Cholera cases were recorded from the beginning to the end of the outbreak in Borno State, suggesting possible endemicity of cholera in the country. This is in keeping with previous findings by Gaffga et al. and Maramovich and Deen in their separate reviews of cholera in Africa [2628].

The study highlights the challenges faced by developing countries in creating effective surveillance as well as preparedness and response to cholera outbreaks. There is the need for an effective surveillance system with the capacity to timely and appropriately respond to and contain cholera outbreaks locally before they spread to neighboring areas. The amount of data missing in the evaluation and the fact that cases reported from a whole state had no documented outcome implies that important epidemiological variables like the AR and CFR could not be accurately determined. The high number of children under 5 years documented during the outbreak indicates that the current IDSR definition that excludes children under 5 years should be reviewed for countries endemic for cholera or during outbreaks [27]. This fact has been considered by Heymann in his case definition of cholera [17].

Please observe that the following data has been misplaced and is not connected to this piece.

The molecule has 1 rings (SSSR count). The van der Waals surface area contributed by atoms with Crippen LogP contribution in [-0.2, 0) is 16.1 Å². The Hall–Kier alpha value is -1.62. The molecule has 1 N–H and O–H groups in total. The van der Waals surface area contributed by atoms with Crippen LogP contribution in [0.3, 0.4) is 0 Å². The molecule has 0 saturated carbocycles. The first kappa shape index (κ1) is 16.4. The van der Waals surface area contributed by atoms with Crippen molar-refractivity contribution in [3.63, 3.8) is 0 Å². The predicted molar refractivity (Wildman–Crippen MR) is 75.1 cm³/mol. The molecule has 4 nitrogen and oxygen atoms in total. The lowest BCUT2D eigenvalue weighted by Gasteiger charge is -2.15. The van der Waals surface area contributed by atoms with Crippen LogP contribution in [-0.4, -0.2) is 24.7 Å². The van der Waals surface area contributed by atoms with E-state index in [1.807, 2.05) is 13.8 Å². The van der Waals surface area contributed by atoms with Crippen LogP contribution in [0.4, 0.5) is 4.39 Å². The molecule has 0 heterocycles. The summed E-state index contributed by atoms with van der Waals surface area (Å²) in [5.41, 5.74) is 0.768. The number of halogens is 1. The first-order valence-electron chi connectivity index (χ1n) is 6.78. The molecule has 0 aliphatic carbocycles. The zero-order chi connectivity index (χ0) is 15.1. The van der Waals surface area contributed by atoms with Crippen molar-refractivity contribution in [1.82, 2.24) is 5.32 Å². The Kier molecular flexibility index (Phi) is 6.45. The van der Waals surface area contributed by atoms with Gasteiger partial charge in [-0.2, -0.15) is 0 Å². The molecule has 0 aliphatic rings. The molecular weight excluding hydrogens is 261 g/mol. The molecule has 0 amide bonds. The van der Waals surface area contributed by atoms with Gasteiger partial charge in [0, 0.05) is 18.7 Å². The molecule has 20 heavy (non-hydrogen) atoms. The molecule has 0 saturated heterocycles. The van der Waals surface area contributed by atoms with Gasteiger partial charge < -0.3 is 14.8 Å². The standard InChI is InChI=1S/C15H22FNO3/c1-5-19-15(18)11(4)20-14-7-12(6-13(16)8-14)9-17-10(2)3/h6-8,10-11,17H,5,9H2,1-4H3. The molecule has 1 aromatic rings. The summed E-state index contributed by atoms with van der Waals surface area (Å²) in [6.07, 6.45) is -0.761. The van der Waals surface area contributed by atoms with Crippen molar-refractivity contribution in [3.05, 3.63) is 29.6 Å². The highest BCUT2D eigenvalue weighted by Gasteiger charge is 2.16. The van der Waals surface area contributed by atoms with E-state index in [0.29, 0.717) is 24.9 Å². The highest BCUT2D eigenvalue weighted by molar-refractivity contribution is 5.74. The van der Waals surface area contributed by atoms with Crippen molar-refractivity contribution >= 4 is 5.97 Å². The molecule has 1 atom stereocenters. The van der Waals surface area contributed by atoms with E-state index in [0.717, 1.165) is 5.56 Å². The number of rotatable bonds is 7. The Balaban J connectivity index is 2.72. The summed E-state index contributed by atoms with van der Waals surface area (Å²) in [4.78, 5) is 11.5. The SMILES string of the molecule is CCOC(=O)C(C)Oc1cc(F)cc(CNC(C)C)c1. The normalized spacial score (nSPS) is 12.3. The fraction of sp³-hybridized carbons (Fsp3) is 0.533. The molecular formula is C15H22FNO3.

Our findings should be interpreted with caution due to the high number of cases with incomplete information, and lack of data from eight states. This could affect the accuracy of the estimated AR and CFR as well as limit the ability to generalize our findings. The absence of data on clinical management also limits our ability to identify poor clinical case management as a cause of high CFR.


Our study showed a cholera outbreak that grew in magnitude and spread to involve the whole northern part of the country. It also showed potential endemicity of cholera in the northern part of Nigeria. There is the need for a harmonized, coordinated approach to cholera outbreaks through effective surveillance and response with emphasis on training and motivating front line health workers towards timely detection and response as well as proper documentation.